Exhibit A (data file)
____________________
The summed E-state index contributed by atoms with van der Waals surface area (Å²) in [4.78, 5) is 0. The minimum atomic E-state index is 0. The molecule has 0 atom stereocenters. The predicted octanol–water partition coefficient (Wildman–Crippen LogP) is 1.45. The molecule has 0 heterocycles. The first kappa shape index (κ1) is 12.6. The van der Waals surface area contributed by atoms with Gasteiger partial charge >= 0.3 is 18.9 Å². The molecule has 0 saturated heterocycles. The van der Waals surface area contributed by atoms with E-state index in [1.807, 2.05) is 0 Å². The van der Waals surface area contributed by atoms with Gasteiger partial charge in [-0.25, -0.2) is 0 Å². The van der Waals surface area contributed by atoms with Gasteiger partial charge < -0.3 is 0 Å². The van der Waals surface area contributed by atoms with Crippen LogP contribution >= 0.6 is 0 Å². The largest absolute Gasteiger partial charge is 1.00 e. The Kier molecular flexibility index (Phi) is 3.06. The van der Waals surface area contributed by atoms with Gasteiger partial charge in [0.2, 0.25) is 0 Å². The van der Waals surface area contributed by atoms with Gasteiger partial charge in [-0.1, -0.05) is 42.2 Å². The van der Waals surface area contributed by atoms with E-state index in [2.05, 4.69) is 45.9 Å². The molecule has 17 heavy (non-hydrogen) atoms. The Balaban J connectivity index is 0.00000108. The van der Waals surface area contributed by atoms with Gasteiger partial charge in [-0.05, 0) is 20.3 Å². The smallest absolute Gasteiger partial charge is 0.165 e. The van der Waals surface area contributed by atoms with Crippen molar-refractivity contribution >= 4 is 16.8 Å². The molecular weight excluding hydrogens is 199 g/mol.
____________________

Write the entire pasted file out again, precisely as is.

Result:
The summed E-state index contributed by atoms with van der Waals surface area (Å²) in [4.78, 5) is 0. The minimum atomic E-state index is 0. The molecule has 0 atom stereocenters. The predicted octanol–water partition coefficient (Wildman–Crippen LogP) is 1.45. The molecule has 0 heterocycles. The first kappa shape index (κ1) is 12.6. The van der Waals surface area contributed by atoms with Gasteiger partial charge >= 0.3 is 18.9 Å². The molecule has 0 saturated heterocycles. The van der Waals surface area contributed by atoms with E-state index in [1.807, 2.05) is 0 Å². The van der Waals surface area contributed by atoms with Gasteiger partial charge in [-0.25, -0.2) is 0 Å². The van der Waals surface area contributed by atoms with Gasteiger partial charge < -0.3 is 0 Å². The van der Waals surface area contributed by atoms with Crippen LogP contribution >= 0.6 is 0 Å². The largest absolute Gasteiger partial charge is 1.00 e. The Kier molecular flexibility index (Phi) is 3.06. The van der Waals surface area contributed by atoms with Gasteiger partial charge in [0.2, 0.25) is 0 Å². The van der Waals surface area contributed by atoms with Gasteiger partial charge in [-0.1, -0.05) is 42.2 Å². The van der Waals surface area contributed by atoms with E-state index in [2.05, 4.69) is 45.9 Å². The molecule has 17 heavy (non-hydrogen) atoms. The Balaban J connectivity index is 0.00000108. The van der Waals surface area contributed by atoms with Gasteiger partial charge in [-0.05, 0) is 20.3 Å². The smallest absolute Gasteiger partial charge is 0.165 e. The van der Waals surface area contributed by atoms with Crippen molar-refractivity contribution >= 4 is 16.8 Å². The molecular weight excluding hydrogens is 199 g/mol.